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Fred Maus: New Mexico, Devisadero Loop

.

We walked together six hours,

uphill from the road

to the wooden sign at the trailhead,

then up the trail,

.

straining to breathe thin air,

thinking about our legs

and our lungs, wondering whether

the whole long hike

.

would hurt like the beginning.

Wary, we kept our eyes

on the path. I’m older than Teco.

I lost my breath

.

again and again. We would

stop, and hug each other,

and then climb further.

After a while

.

we started to feel better,

alert, inquisitive, amidst

the yellow dirt, short dark twisted

pines, small creamy

.

flowers, waist-high cactus

with amber fruits, more cactus

growing close to the ground,

pine-scented air.

.

We saw lapis-blue scrub jays,

little lizards, dragonflies,

magpies flashing black and white.

We saw deer shit

.

and other shit that we didn’t

recognize. Was it the scat of

mountain lions, coyotes,

bears, bobcats?

.

Paused in a sunny clearing,

my attention charmed by

a tiny gray-green bush, its

warm red blossoms

.

glowing near the yellow soil –

staring at it through

the camera, I sat down firmly

on a prickly pear.

.

Teco knelt down and took

a photo of the back of my

jeans, and then for five minutes

pulled needles out;

.

then I dropped my pants and he

pulled out more spines, tenderly,

one by one, laughing. We hoped

no one would see us.

.

Above, the sky was deep blue,

like the jays, but there were clouds

all around the horizon,

and far-off storms,

.

with their gray daubs

of wet from the cloud to the ground.

Soon we would see lightning

and hear thunder.

.

The long trail fooled us,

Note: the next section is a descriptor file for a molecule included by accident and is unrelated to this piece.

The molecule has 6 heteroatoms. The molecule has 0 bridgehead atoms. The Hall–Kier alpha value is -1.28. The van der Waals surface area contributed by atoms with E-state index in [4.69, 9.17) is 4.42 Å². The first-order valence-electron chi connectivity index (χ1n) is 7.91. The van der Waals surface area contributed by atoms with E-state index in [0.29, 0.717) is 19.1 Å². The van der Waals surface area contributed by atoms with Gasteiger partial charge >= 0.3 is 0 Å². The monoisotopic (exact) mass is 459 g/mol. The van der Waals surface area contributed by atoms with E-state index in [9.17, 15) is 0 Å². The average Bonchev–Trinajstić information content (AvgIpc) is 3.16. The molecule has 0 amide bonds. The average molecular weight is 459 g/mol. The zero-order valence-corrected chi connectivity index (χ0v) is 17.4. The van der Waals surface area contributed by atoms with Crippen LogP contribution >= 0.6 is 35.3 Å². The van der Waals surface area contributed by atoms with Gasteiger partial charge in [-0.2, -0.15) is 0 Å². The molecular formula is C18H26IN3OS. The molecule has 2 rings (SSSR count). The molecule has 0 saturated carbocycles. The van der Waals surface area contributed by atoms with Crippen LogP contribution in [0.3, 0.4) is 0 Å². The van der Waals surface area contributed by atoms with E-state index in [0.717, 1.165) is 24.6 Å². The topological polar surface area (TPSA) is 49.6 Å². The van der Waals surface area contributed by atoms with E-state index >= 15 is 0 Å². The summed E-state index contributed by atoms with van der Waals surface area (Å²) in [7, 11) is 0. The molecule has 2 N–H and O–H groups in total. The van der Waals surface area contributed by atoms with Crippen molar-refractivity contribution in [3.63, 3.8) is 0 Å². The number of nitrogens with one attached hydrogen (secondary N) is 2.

as we reached the top

of what seemed like the highest place,

the half-way point,

.

a place to stop and ponder

as we looked far down

into the valley, where the mesa

tilted upward

.

toward us as it receded

to the horizon. We paused,

gazed out, and then, as we

kept on walking,

.

somehow the trail continued

higher – one peak, and then

a second peak, and then once more

a new high point,

.

this one Devisadero

itself, the real turning point

of the trail, after which we

walked back down,

.

now through different land,

dank in the shadow of tall

pines, musty. Here we found

a haughty crow –

.

we heard it first, before we

saw it, resting on the tip

of the tallest pine tree,

vigilant,

.

taking account of all that it

could see in all directions,

cawing from time to time.

We crept closer.

.

Finally we were

at the bottom of its tree, looking

up, I cawed at the crow.

Seemingly it

.

ignored me, still peering

around for a moment,

then it raised its wings slowly

and flapped away.

.

Thunder, loud, uncomfortable,

gorgeous, sounded all around us,

and with the storm clouds, it was

starting to get

.

dark. We felt uncertain, and

we talked about the information

I had read online – “How to Deal with

Large Predators” –

.

and without mentioning it

to each other, we both

wondered when we would be

back at the car.

.

The landscape transformed again,

back to yellow soil

and sparse, gnarled trees. A flock of jays

screeched together,

.

excited, and as raindrops

began to come, a red-tailed

hawk flew straight toward us, and then

caught the wind and

.

stopped, hovered twenty feet above,

looking down as we looked up. It rested there,

contemplating us for a long moment,

then it wheeled,

.

still riding the wind, and

wafted, tranquil, out of sight.

We held its attention, and

then we didn’t.

.

Then it was really raining. It was

dark. We walked on slippery

mud and shiny wet rocks. We

drove back to Taos.

copyright 2015 Fred Maus

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This entry was posted on June 24, 2015 by in Poetry and tagged , , , , , .

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